10. Greetings friends! Stratton Oakmont was previously in the process of liquidating, but we put that on pause due to the war. Given that the war is over, we figure we might as well have one final bout of lending to speed you all on the road to recovery (and our investors on the road to riches). We are currently sitting on roughly $6.5 billion, and we're looking to lend it out in bulk. Please submit bids for how much you'd like and what weekly interest you'd be willing to pay to me directly on Discord, or to my in-game nation, here: https://politicsandwar.com/nation/id=20018 Bids posted in this thread will not be honored or responded to. Also, please note that bids for amounts under $1 billion will not be considered. Things that will make us more disposed to approve your bid (other than a higher rate. That should go without saying): - A history of faithful credit with us - A history of faithful credit with another well-established bank (yes, we will ask around) - A larger amount requested (assuming your alliance can shoulder the interest) We will accept bids for a few days before settling on borrowers. We may, if we receive more good bids than we have dollars to fill, go for several rounds of lending. Best of luck!
  11. Oh noooooo my poor 1000 infra cities. Stop. Please.
  12. Psweet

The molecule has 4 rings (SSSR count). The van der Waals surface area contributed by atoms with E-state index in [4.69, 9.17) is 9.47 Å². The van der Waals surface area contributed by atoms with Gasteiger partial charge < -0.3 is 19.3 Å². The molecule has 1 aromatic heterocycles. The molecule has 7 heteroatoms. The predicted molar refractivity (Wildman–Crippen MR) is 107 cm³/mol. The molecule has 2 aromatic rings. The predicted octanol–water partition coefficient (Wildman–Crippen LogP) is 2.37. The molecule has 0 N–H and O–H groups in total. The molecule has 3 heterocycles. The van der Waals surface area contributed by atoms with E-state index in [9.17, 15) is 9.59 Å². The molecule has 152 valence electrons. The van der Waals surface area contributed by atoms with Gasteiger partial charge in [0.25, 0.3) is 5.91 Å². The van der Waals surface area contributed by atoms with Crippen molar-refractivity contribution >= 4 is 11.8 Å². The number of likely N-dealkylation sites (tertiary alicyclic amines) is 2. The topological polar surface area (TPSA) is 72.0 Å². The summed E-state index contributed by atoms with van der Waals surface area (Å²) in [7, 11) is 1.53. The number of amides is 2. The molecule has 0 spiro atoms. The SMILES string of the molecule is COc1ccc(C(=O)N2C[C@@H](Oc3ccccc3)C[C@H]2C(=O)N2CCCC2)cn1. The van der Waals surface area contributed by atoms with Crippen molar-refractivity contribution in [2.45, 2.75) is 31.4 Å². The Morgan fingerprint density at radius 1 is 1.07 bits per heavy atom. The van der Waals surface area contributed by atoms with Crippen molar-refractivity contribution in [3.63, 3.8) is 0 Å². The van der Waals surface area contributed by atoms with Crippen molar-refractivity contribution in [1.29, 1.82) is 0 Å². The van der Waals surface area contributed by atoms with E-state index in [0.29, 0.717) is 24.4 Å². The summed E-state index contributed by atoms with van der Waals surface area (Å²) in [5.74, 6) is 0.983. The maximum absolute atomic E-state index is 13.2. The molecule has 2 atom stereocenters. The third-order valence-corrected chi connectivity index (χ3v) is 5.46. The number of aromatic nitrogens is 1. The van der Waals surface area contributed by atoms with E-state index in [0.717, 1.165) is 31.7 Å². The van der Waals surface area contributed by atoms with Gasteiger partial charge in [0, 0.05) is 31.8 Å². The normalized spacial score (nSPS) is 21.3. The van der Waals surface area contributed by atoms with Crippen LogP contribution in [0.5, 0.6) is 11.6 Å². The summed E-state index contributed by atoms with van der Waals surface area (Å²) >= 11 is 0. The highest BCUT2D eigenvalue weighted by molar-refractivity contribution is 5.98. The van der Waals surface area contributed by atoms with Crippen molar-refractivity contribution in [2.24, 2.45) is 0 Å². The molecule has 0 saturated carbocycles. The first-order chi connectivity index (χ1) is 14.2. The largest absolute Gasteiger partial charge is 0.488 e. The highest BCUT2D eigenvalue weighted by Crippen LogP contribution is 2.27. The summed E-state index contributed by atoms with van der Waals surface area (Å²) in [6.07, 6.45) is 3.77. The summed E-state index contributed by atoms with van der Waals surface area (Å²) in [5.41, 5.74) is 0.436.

While I actually don't mind the crux of the rest of this idea too much (it's certainly better than the world bank idea previously floated), this in particular is a total non-starter for me. In general I feel that if you need to make a hardcoded, out-of-game solution to an in-game problem, the system doesn't work well as proposed. The reason why there isn't already insurance in the game is because it's simply not profitable to run at any scale. I've done business with no fewer than three different people/businesses who offered my bank insurance, and none of them lasted long at all. Here is why: For insurance to make a profit, it needs either one of two things. The first and simplest is for the premiums that it receives to be greater than the payout that it has to make due to losses. BUT if this is the case, it would mean that the coverage they offer is NOT WORTH BUYING because its customers are paying more than they get. Secondly, the premiums can be equal to or less than what the payout is BUT the insurance company then needs to invest their float somehow to earn additional profit. This is what insurance companies IRL do, however it's a lot harder in Orbis since we don't have a stock market you can just plunk money into and expect to receive a return on with relatively little risk (over a long time frame). There's brokering, and there's the insurance company making its own loans (at which point it's basically just a bank), and there's investing in other businesses (like... banks...), and that's about it. The upshot is that it's very hard to make a profitable insurance company in Orbis. Now, the reason why I take issue with "game-sponsored" insurance is that since insurance is not a profitable business, this will again act as an inflator. Because the insurance company will end up paying out as much as or more than it receives in insurance (if it does not, players will soon learn that it's not worth buying), it will increase the amount of money in the game. This is even BEFORE accounting for the proliferation of loans that you seek, which by itself will dramatically increase the flow of money, and therefore the rate at which more money comes into the game. There is nothing wrong with there being a risk on investing money. I don't understand why there seems to be an obsession with creating risk-free investments. Risk is the primary driver of interest rates to begin with - if you make it risk free, the interest rates on offer will plummet to the point of barely being worth having. I don't mean to sound alarmist, and I don't profess to say that this WILL happen, but it COULD spell the death of banks as a whole. Call me biased all you want, but I think the creation of a private banking industry in a game where it wasn't an actual mechanic is something to be proud of, not something to be trying to replace with risk-free mechanics.